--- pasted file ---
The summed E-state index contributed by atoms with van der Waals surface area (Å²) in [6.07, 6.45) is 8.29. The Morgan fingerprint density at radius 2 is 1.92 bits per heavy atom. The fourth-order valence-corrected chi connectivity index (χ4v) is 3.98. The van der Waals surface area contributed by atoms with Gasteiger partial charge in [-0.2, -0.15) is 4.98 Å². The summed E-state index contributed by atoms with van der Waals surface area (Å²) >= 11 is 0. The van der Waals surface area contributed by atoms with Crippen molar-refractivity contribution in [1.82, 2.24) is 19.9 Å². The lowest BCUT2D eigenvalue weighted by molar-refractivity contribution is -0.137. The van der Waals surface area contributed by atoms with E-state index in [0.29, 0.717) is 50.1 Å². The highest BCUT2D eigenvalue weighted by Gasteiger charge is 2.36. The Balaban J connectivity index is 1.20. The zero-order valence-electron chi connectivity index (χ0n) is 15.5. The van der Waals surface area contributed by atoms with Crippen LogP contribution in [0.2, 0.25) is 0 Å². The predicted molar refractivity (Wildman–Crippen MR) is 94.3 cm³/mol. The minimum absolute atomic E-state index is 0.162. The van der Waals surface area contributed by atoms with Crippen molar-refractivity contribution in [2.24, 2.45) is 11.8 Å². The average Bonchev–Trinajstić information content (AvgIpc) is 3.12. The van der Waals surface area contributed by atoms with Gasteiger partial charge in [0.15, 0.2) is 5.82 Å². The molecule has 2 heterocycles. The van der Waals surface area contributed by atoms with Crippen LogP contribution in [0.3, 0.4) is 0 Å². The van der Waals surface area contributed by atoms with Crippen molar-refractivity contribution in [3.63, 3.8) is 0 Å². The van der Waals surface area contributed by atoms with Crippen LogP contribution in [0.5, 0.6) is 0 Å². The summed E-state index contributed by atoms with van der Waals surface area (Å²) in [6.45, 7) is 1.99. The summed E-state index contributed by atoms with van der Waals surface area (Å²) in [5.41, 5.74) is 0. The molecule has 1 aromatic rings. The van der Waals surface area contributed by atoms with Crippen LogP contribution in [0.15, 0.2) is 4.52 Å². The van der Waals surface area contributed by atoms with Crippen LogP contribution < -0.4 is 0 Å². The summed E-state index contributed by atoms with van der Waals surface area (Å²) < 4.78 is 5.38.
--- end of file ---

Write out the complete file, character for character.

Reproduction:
The summed E-state index contributed by atoms with van der Waals surface area (Å²) in [6.07, 6.45) is 8.29. The Morgan fingerprint density at radius 2 is 1.92 bits per heavy atom. The fourth-order valence-corrected chi connectivity index (χ4v) is 3.98. The van der Waals surface area contributed by atoms with Gasteiger partial charge in [-0.2, -0.15) is 4.98 Å². The summed E-state index contributed by atoms with van der Waals surface area (Å²) >= 11 is 0. The van der Waals surface area contributed by atoms with Crippen molar-refractivity contribution in [1.82, 2.24) is 19.9 Å². The lowest BCUT2D eigenvalue weighted by molar-refractivity contribution is -0.137. The van der Waals surface area contributed by atoms with E-state index in [0.29, 0.717) is 50.1 Å². The highest BCUT2D eigenvalue weighted by Gasteiger charge is 2.36. The Balaban J connectivity index is 1.20. The zero-order valence-electron chi connectivity index (χ0n) is 15.5. The van der Waals surface area contributed by atoms with Crippen LogP contribution in [0.2, 0.25) is 0 Å². The predicted molar refractivity (Wildman–Crippen MR) is 94.3 cm³/mol. The minimum absolute atomic E-state index is 0.162. The van der Waals surface area contributed by atoms with Crippen molar-refractivity contribution in [2.24, 2.45) is 11.8 Å². The average Bonchev–Trinajstić information content (AvgIpc) is 3.12. The van der Waals surface area contributed by atoms with Gasteiger partial charge in [0.15, 0.2) is 5.82 Å². The molecule has 2 heterocycles. The van der Waals surface area contributed by atoms with Crippen LogP contribution in [0.3, 0.4) is 0 Å². The van der Waals surface area contributed by atoms with Crippen molar-refractivity contribution in [3.63, 3.8) is 0 Å². The van der Waals surface area contributed by atoms with Crippen LogP contribution in [0.5, 0.6) is 0 Å². The summed E-state index contributed by atoms with van der Waals surface area (Å²) in [6.45, 7) is 1.99. The summed E-state index contributed by atoms with van der Waals surface area (Å²) in [5.41, 5.74) is 0. The molecule has 1 aromatic rings. The van der Waals surface area contributed by atoms with Crippen LogP contribution in [0.15, 0.2) is 4.52 Å². The van der Waals surface area contributed by atoms with Crippen LogP contribution < -0.4 is 0 Å². The summed E-state index contributed by atoms with van der Waals surface area (Å²) < 4.78 is 5.38.